Led by investigators at Massachusetts General Hospital (MGH) and the Broad Institute of MIT and Harvard, an international research team has developed the largest database of protein-to-protein interaction networks, a resource that can illuminate how numerous disease-associated genes contribute to disease development and progression. The team reported the development of the network called InWeb_InBioMap (InWeb_IM) on Nov. 28th in Nature Methods.
It has been widely recognized that mapping large-scale interaction networks is important in understanding genomic data and the underlying mechanisms of gene groups and pathways that contribute to diseases. Recent experimental efforts have identified approximately 30,000 direct protein-protein interactions, albeit representing well under a quarter of the most conservative estimates of the total number of interactions. Lage's team, in collaboration with researchers in Denmark and the U.K., developed a computational framework to integrate data from more than 43,000 published articles, including data from eight established protein-protein interaction databases. They applied stringent quality control in creating InWeb_IM, which consisted of almost 586,000 interactions when the paper was submitted in February 2015 and now includes more than 625,500 interactions.
"Modern genetic technologies allow us to routinely sequence the genomes of people with, for example, cancer or psychiatric diseases, but understanding the cellular systems that are affected by disease-causing genetic variations remains a major challenge," says Kasper Lage, MGH Department of Surgery, project leader and co-corresponding author of the Nature Methods report. "Having more complete maps of the physical interactions of human proteins will enable us to start exploring cellular processes affected in disease at a higher resolution than is currently possible."
Lage adds, "The rapidly declining cost of genome sequencing has far outpaced our ability to interpret the gene variants we identify in patients with undiagnosed diseases. By exploring interaction networks at the level of proteins and of the genes that may be causing a disease, clinicians may begin to see patterns of genetic data that would otherwise be difficult to discern, which we illustrate in the article for cancers and autism. For example, around 30 genes appear to be involved in cardiomyopathies, but many individuals with the condition do not have mutations in any of those genes. By looking at interaction partners at the protein level of the 30 cardiomyopathy genes, we can start to identify new candidate genes based on the 'cardiomyopathy network,' potentially leading to new molecular insights into the disease. It is our hope that InWeb_IM can be a resource that contributes to interpreting clinical exome sequencing data and play a part in enabling clinical action in patients with an unknown cause of disease."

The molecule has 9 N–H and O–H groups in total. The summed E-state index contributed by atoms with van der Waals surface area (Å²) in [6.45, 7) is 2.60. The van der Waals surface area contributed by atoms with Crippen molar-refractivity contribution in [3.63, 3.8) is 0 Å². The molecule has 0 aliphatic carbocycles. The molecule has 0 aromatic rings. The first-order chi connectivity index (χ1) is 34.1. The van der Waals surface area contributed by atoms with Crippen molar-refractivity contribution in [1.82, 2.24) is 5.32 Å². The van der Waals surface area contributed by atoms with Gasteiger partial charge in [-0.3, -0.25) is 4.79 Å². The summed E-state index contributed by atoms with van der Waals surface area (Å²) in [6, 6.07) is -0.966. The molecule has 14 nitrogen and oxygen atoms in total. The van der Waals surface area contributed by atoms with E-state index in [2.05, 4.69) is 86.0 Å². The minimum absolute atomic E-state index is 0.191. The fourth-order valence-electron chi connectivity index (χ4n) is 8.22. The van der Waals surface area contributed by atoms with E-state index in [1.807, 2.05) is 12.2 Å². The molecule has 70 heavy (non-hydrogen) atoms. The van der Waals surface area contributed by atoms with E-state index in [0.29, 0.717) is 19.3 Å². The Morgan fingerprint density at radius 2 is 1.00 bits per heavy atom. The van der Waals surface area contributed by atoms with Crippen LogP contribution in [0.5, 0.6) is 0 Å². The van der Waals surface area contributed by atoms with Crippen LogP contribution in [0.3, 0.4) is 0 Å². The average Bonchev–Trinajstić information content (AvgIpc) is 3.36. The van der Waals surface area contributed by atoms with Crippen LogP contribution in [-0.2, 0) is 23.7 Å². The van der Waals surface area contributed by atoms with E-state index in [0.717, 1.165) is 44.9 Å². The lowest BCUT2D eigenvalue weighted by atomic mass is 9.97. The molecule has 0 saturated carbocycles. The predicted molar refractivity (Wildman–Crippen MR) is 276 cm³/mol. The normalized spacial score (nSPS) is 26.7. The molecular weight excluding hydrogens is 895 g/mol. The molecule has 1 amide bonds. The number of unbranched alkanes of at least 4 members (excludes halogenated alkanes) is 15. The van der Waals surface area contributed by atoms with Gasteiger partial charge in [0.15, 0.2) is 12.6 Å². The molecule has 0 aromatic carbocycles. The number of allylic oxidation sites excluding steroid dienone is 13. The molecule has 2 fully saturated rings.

The team is continuing to develop ways of using InWeb_IM to explain large-scale genomic datasets and improve understanding of complex biological systems in a tissue-specific manner by integrating proteomic, transcriptomic and genomic data. In collaboration with several groups at MGH, the information will be applied to the understanding of cardiovascular diseases, birth defects, cancers, reproductive disorders and psychiatric disease. InWeb_IM will be maintained and updated quarterly and is fully accessible to academic users at http://www.lagelab.org/resources
/ or http://www.intomics.com/inbiomap
Read more: Taibo Li, et al. A scored human protein–protein interaction network to catalyze genomic interpretation. Nature Methods, 2016; DOI:10.1038/nmeth.4083